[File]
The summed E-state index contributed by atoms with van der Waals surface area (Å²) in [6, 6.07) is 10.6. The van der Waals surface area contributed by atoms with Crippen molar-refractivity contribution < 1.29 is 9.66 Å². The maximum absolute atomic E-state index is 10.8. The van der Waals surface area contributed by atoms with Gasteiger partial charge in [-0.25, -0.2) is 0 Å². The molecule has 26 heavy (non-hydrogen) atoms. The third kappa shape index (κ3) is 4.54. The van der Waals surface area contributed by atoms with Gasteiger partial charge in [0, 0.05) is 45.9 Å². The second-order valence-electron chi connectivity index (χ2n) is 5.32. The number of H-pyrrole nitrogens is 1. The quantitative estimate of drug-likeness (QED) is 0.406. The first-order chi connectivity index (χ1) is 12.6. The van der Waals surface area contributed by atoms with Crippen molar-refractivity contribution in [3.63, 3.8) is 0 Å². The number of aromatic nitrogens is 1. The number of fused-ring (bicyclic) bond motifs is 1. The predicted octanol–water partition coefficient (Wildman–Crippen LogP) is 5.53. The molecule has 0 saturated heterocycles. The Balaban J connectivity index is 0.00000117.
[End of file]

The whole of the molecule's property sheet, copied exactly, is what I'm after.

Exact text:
The summed E-state index contributed by atoms with van der Waals surface area (Å²) in [6, 6.07) is 10.6. The van der Waals surface area contributed by atoms with Crippen molar-refractivity contribution < 1.29 is 9.66 Å². The maximum absolute atomic E-state index is 10.8. The van der Waals surface area contributed by atoms with Gasteiger partial charge in [-0.25, -0.2) is 0 Å². The molecule has 26 heavy (non-hydrogen) atoms. The third kappa shape index (κ3) is 4.54. The van der Waals surface area contributed by atoms with Gasteiger partial charge in [0, 0.05) is 45.9 Å². The second-order valence-electron chi connectivity index (χ2n) is 5.32. The number of H-pyrrole nitrogens is 1. The quantitative estimate of drug-likeness (QED) is 0.406. The first-order chi connectivity index (χ1) is 12.6. The van der Waals surface area contributed by atoms with Crippen molar-refractivity contribution in [3.63, 3.8) is 0 Å². The number of aromatic nitrogens is 1. The number of fused-ring (bicyclic) bond motifs is 1. The predicted octanol–water partition coefficient (Wildman–Crippen LogP) is 5.53. The molecule has 0 saturated heterocycles. The Balaban J connectivity index is 0.00000117.